The child must have language to know what the word “dog” refers to. Language can also refer to a child understanding and speaking a specific language or dialect. c) Communication- this is about how people show each other what they mean. This can be through written or spoken terms. It is the exchange of information. Communication could also refer to using sign language or Makaton. The way of communicating depends on the parties in which the information is being communicated between. For younger generations communications can also refer to text message, email or communicating through social networks. ) Speech, language and communication needs; these are the specific needs for the child that need to be assessed. A program will then be produced to help the child’s specific needs. Practitioners must also know the speech, language and communication needs of the parents. Practitioners must know how a parent will respond to communication and which form of communication suits them best.
1. 2 Explain how speech, language and communication skills support each of the following areas in children’s development. a) learning- when children are learning we must remember to use simple instructions.
It is important that we tailor our wording to make sure that children understand. Short sentences are the best way of communicating and teaching children. When children are learning we can also use visuals to help a child’s learning. For example, a child will connect the word winter with a picture with snow fall. Children will also use their speech, language and communication to talk about and make the connection between having experienced the winter. They will be able to talk about the winter without having to be in the winter to talk about it. b) emotional- emotion is a direct link to communication.
Being able to control your emotions is a big part of development. Babies and toddlers struggle with emotion as they don’t have the language to explain them. As their language develops they begin to be able to express their emotions and their needs. As a toddler, when we can’t express our emotions we tend to throw tantrums and have outbursts due to frustration and anger. As children are developing it is important to address emotions so they know how to express them. As they get older children and young people are able to talk about and express their emotions affectively. ) behaviour- this is about self control. Young children act on impulse as they don’t have the language to express how they feel. They therefore tend to act out. Their behaviour tends to be an indication of their language. However, as children develop their language they begin to think about their behaviour. They start to understand the consequences of their behaviour and their actions. Children begin to tell themselves what they should and shouldn’t do. d) social- speech, language and communication skills support a child’s social development.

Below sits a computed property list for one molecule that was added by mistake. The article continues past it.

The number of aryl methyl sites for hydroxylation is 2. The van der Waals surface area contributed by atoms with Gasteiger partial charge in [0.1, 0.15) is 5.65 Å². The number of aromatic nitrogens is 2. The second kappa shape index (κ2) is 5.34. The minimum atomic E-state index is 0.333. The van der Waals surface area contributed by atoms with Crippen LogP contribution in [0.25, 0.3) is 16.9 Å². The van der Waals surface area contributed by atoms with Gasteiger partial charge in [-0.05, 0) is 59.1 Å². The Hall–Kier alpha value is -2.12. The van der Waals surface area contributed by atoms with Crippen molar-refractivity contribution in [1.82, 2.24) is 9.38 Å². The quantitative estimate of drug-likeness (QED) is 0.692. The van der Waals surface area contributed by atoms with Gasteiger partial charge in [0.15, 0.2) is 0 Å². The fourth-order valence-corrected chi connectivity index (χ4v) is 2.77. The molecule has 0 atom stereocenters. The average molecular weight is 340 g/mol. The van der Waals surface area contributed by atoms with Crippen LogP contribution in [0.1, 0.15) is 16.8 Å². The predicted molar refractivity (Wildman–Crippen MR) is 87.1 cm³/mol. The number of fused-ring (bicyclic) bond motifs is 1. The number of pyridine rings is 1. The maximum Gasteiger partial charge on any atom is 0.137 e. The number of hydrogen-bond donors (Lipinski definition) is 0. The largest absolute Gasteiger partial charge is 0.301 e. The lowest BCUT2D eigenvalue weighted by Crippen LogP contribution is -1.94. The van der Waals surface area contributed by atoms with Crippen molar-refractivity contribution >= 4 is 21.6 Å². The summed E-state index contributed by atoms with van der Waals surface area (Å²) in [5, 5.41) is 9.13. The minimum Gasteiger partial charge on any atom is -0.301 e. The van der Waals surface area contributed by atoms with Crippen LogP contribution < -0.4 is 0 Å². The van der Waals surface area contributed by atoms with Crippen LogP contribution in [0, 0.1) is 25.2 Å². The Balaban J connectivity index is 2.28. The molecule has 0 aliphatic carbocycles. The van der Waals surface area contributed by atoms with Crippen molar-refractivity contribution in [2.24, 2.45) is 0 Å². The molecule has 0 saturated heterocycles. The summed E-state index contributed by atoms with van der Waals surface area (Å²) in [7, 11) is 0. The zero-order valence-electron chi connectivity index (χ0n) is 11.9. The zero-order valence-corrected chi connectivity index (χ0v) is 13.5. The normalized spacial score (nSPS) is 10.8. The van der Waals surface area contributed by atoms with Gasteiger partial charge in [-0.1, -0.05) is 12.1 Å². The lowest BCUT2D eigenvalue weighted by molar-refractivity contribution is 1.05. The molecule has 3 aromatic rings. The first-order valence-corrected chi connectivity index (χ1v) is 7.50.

Without and speech, language and communication a child is unable to develop socially. They will be unable to communicate with other children therefore their social skills are unable to develop. A child with speech, language and communication delays may struggle socially with others. Their speech, language and communication skills support them to socialise with others and to develop relationships with others. 1. 3 Describe the potential impact of speech, language and communication difficulties on the overall development of a child, both currently and in the longer term.
Potential impact of speech, language and communication difficulties on the overall development of a child are; Limited ability to play with others; a child with speech, language and communication difficulties may not have the language and communication skills to communicate with their peers in order to engage in play situations with their peers. The speech, language and communication difficulties may therefore get in the way of a child’s play with others. Limited ability to build relationships; a child with speech, language and communication difficulties may struggle to build relationships with others.
Communication is a huge part of building relationships. They are built on mutual respect, understanding and trust. If a child is unable to communicate it is difficult for others to gain understanding. If the child doesn’t feel like they are understood they will struggle to build a relationship with that person. By having speech, language and communication difficulties it makes it harder for a child to communicate and therefore gain understanding. Limited social skills; if a child has speech, language and communication difficulties they may have struggled to develop their social skills.